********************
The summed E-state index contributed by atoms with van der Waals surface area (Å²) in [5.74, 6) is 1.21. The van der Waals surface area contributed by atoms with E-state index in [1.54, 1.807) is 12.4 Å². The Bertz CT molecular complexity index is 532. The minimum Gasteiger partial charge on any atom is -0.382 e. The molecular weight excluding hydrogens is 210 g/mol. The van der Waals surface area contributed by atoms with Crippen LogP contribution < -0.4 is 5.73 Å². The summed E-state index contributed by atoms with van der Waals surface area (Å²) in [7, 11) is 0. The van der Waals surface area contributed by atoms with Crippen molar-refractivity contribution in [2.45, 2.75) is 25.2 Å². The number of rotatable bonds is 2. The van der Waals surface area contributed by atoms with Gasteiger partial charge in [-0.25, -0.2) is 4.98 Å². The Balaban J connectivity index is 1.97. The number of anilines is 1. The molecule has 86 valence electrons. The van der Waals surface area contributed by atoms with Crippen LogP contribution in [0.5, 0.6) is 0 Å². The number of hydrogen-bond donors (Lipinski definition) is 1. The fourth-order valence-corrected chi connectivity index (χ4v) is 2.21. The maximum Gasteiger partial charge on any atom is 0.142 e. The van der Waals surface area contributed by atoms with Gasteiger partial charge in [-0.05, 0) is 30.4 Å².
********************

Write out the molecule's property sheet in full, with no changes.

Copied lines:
The summed E-state index contributed by atoms with van der Waals surface area (Å²) in [5.74, 6) is 1.21. The van der Waals surface area contributed by atoms with E-state index in [1.54, 1.807) is 12.4 Å². The Bertz CT molecular complexity index is 532. The minimum Gasteiger partial charge on any atom is -0.382 e. The molecular weight excluding hydrogens is 210 g/mol. The van der Waals surface area contributed by atoms with Crippen LogP contribution < -0.4 is 5.73 Å². The summed E-state index contributed by atoms with van der Waals surface area (Å²) in [7, 11) is 0. The van der Waals surface area contributed by atoms with Crippen molar-refractivity contribution in [2.45, 2.75) is 25.2 Å². The number of rotatable bonds is 2. The van der Waals surface area contributed by atoms with Gasteiger partial charge in [-0.25, -0.2) is 4.98 Å². The Balaban J connectivity index is 1.97. The number of anilines is 1. The molecule has 86 valence electrons. The van der Waals surface area contributed by atoms with Crippen LogP contribution in [0.5, 0.6) is 0 Å². The number of hydrogen-bond donors (Lipinski definition) is 1. The fourth-order valence-corrected chi connectivity index (χ4v) is 2.21. The maximum Gasteiger partial charge on any atom is 0.142 e. The van der Waals surface area contributed by atoms with Gasteiger partial charge in [-0.05, 0) is 30.4 Å².